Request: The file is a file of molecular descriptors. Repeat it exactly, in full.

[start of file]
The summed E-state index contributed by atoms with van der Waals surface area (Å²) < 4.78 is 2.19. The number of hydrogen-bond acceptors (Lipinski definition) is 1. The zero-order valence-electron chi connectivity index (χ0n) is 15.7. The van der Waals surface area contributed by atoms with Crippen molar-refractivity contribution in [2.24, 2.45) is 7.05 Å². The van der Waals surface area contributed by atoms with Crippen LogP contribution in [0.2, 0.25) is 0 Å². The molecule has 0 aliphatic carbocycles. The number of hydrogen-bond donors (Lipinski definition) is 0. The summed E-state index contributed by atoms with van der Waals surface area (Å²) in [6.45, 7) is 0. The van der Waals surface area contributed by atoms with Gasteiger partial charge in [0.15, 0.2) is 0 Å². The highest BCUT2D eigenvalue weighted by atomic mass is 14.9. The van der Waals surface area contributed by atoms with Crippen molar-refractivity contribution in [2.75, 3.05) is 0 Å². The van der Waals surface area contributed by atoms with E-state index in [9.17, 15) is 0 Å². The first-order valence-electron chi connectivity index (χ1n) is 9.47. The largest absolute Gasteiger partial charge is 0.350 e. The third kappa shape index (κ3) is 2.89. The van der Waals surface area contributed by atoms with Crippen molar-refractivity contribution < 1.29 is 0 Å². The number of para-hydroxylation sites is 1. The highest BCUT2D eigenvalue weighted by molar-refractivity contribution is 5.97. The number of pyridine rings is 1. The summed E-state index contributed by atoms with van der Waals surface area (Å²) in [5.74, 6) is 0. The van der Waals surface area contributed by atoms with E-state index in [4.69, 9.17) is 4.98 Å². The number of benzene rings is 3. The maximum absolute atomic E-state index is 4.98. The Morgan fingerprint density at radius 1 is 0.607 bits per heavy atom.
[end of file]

The summed E-state index contributed by atoms with van der Waals surface area (Å²) < 4.78 is 2.19. The number of hydrogen-bond acceptors (Lipinski definition) is 1. The zero-order valence-electron chi connectivity index (χ0n) is 15.7. The van der Waals surface area contributed by atoms with Crippen molar-refractivity contribution in [2.24, 2.45) is 7.05 Å². The van der Waals surface area contributed by atoms with Crippen LogP contribution in [0.2, 0.25) is 0 Å². The molecule has 0 aliphatic carbocycles. The number of hydrogen-bond donors (Lipinski definition) is 0. The summed E-state index contributed by atoms with van der Waals surface area (Å²) in [6.45, 7) is 0. The van der Waals surface area contributed by atoms with Gasteiger partial charge in [0.15, 0.2) is 0 Å². The highest BCUT2D eigenvalue weighted by atomic mass is 14.9. The van der Waals surface area contributed by atoms with Crippen molar-refractivity contribution in [2.75, 3.05) is 0 Å². The van der Waals surface area contributed by atoms with E-state index in [9.17, 15) is 0 Å². The first-order valence-electron chi connectivity index (χ1n) is 9.47. The largest absolute Gasteiger partial charge is 0.350 e. The third kappa shape index (κ3) is 2.89. The van der Waals surface area contributed by atoms with Crippen molar-refractivity contribution < 1.29 is 0 Å². The number of para-hydroxylation sites is 1. The highest BCUT2D eigenvalue weighted by molar-refractivity contribution is 5.97. The number of pyridine rings is 1. The summed E-state index contributed by atoms with van der Waals surface area (Å²) in [5.74, 6) is 0. The van der Waals surface area contributed by atoms with E-state index in [4.69, 9.17) is 4.98 Å². The number of benzene rings is 3. The maximum absolute atomic E-state index is 4.98. The Morgan fingerprint density at radius 1 is 0.607 bits per heavy atom.